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Nutr Metab (Lond). 2011 Jul 13;8(1):51. doi: 10.1186/1743-7075-8-51.

Effect of dietary krill oil supplementation on the endocannabinoidome of metabolically relevant tissues from high-fat-fed mice.

Author information

1
Endocannabinoid Research Group, Istituto di Chimica Biomolecolare, CNR, Pozzuoli (NA), Italy.
2
Dipartimento di Biologia Sperimentale, Università di Cagliari, Italy; and Nutrisearch s.r.l. Pula (CA) Italy.
3
Aker BioMarine ASA, Oslo, Norway.
4
Nutrition and Metabolism Group, Heart Research Institute, Sydney, Australia.
5
Clanet Oy, Helsinki, Finland.
#
Contributed equally

Abstract

BACKGROUND:

Omega-3 polyunsaturated fatty acids (ω-3-PUFA) are known to ameliorate several metabolic risk factors for cardiovascular disease, and an association between elevated peripheral levels of endogenous ligands of cannabinoid receptors (endocannabinoids) and the metabolic syndrome has been reported. We investigated the dose-dependent effects of dietary ω-3-PUFA supplementation, given as krill oil (KO), on metabolic parameters in high fat diet (HFD)-fed mice and, in parallel, on the levels, in inguinal and epididymal adipose tissue (AT), liver, gastrocnemius muscle, kidneys and heart, of: 1) the endocannabinoids, anandamide and 2-arachidonoylglycerol (2-AG), 2) two anandamide congeners which activate PPARα but not cannabinoid receptors, N-oleoylethanolamine and N-palmitoylethanolamine, and 3) the direct biosynthetic precursors of these compounds.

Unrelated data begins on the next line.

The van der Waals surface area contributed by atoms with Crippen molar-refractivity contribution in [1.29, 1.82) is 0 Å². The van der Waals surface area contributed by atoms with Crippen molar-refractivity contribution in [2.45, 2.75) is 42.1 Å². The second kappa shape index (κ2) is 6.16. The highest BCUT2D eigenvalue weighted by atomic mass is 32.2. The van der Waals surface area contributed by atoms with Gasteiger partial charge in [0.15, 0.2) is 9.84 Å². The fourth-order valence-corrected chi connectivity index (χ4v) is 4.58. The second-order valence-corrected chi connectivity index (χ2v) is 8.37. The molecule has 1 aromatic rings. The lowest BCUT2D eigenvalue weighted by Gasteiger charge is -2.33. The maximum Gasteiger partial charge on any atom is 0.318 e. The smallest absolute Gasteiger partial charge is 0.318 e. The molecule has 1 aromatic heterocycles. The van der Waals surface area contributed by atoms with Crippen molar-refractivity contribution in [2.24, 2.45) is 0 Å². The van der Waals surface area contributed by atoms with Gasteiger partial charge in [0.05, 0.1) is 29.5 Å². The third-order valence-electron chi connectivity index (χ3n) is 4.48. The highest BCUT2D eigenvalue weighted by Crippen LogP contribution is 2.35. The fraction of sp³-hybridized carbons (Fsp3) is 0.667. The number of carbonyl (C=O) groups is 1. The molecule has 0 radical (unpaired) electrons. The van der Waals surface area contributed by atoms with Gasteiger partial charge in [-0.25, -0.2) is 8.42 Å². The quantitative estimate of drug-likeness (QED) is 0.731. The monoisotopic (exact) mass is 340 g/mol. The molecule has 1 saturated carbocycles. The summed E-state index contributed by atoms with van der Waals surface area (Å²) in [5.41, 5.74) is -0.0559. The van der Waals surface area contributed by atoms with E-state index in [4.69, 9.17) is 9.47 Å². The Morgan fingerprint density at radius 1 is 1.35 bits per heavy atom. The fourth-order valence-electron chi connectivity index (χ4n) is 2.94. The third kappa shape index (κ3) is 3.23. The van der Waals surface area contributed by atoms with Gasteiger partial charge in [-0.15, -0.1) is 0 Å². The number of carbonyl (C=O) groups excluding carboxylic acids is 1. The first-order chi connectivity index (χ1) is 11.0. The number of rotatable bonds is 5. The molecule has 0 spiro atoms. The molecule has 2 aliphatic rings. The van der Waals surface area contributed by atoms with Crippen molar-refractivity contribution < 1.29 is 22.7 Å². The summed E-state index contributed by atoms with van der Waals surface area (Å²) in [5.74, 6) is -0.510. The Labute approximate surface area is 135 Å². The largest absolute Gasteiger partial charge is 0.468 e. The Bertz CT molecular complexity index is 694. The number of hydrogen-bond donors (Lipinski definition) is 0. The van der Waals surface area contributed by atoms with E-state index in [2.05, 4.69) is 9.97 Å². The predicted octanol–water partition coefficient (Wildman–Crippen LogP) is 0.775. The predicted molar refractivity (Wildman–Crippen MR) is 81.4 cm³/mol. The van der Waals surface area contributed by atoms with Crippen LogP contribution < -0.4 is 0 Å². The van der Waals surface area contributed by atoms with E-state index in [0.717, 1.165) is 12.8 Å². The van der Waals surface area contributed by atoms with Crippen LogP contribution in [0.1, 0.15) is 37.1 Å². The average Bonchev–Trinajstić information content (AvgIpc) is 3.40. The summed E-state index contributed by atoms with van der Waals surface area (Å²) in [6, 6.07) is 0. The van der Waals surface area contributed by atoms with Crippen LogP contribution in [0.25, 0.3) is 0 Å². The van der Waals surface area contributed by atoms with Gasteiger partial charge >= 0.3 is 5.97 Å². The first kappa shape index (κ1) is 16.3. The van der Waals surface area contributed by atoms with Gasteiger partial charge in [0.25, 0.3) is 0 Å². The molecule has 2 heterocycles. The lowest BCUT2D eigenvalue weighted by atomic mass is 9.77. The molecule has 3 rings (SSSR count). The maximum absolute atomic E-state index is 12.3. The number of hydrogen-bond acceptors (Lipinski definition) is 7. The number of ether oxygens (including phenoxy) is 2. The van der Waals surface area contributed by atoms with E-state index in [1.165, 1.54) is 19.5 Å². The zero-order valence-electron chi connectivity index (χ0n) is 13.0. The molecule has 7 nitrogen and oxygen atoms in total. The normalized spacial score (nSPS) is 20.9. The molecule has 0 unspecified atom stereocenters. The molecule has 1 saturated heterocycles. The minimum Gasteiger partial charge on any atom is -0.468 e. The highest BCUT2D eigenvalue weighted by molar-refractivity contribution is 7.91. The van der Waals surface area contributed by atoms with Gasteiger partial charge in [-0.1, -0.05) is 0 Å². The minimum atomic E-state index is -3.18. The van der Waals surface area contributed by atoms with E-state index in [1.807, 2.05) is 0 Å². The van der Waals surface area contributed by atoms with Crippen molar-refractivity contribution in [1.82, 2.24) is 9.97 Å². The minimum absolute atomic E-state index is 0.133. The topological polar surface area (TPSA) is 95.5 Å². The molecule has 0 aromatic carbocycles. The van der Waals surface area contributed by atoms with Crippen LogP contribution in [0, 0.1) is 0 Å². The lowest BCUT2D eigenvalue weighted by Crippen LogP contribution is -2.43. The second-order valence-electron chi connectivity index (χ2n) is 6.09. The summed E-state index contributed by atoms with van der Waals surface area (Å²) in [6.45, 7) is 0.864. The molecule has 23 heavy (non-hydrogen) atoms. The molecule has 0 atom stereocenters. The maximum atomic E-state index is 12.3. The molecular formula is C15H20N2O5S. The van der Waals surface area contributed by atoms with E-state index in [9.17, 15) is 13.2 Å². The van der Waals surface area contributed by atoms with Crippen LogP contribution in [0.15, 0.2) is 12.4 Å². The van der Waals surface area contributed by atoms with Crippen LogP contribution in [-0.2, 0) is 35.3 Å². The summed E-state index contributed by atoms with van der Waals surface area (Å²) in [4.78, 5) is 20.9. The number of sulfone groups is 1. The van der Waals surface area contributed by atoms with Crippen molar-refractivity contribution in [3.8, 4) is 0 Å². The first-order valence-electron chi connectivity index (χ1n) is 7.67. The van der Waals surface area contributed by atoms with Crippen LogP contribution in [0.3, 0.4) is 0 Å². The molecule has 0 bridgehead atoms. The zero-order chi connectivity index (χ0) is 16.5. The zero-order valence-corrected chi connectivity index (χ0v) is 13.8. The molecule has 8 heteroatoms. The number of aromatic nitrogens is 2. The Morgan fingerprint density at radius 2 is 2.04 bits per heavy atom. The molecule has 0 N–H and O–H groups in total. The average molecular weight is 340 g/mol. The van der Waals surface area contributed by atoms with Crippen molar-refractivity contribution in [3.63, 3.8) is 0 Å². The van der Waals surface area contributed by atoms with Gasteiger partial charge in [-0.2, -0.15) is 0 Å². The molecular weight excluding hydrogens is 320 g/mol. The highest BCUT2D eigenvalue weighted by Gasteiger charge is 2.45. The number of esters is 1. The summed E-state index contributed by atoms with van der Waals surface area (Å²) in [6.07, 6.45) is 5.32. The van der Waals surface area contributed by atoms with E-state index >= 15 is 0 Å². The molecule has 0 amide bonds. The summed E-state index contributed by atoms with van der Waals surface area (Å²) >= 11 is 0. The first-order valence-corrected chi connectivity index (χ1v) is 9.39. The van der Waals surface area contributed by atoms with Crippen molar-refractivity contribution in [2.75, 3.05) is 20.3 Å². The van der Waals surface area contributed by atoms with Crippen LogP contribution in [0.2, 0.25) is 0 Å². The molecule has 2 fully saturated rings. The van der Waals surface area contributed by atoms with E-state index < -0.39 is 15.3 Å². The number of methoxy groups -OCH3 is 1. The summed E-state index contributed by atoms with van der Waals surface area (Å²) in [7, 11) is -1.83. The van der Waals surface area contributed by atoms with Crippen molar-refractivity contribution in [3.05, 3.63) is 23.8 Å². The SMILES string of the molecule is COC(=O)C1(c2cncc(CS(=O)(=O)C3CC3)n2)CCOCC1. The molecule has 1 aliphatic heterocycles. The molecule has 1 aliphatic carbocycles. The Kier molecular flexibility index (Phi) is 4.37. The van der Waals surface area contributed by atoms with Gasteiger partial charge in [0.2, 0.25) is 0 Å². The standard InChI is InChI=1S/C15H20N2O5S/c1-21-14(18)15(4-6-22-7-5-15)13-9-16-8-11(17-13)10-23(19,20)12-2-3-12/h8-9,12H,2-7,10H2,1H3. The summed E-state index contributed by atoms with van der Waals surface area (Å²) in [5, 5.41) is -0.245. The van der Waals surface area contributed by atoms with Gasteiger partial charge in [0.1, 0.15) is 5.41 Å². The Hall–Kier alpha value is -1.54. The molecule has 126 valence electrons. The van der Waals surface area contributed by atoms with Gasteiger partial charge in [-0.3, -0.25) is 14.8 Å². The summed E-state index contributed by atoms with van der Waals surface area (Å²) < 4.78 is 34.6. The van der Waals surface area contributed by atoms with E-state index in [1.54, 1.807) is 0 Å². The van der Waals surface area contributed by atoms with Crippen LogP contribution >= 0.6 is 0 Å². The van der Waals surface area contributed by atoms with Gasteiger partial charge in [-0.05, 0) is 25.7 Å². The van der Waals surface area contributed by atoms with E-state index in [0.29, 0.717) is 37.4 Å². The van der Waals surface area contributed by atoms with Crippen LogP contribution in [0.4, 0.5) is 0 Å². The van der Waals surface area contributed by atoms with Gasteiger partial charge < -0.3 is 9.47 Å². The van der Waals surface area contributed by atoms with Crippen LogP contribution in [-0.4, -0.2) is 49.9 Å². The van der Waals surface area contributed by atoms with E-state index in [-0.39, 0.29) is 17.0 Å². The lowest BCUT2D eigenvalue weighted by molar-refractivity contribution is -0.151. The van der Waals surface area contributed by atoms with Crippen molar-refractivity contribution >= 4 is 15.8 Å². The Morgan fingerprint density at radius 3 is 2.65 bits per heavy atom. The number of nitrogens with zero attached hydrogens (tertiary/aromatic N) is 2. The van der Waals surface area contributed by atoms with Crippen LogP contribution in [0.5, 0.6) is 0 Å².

METHODS:

Lipids were identified and quantified using liquid chromatography coupled to atmospheric pressure chemical ionization single quadrupole mass spectrometry (LC-APCI-MS) or high resolution ion trap-time of flight mass spectrometry (LC-IT-ToF-MS).

RESULTS:

Eight-week HFD increased endocannabinoid levels in all tissues except the liver and epididymal AT, and KO reduced anandamide and/or 2-AG levels in all tissues but not in the liver, usually in a dose-dependent manner. Levels of endocannabinoid precursors were also generally down-regulated, indicating that KO affects levels of endocannabinoids in part by reducing the availability of their biosynthetic precursors. Usually smaller effects were found of KO on OEA and PEA levels.

CONCLUSIONS:

Our data suggest that KO may promote therapeutic benefit by reducing endocannabinoid precursor availability and hence endocannabinoid biosynthesis.

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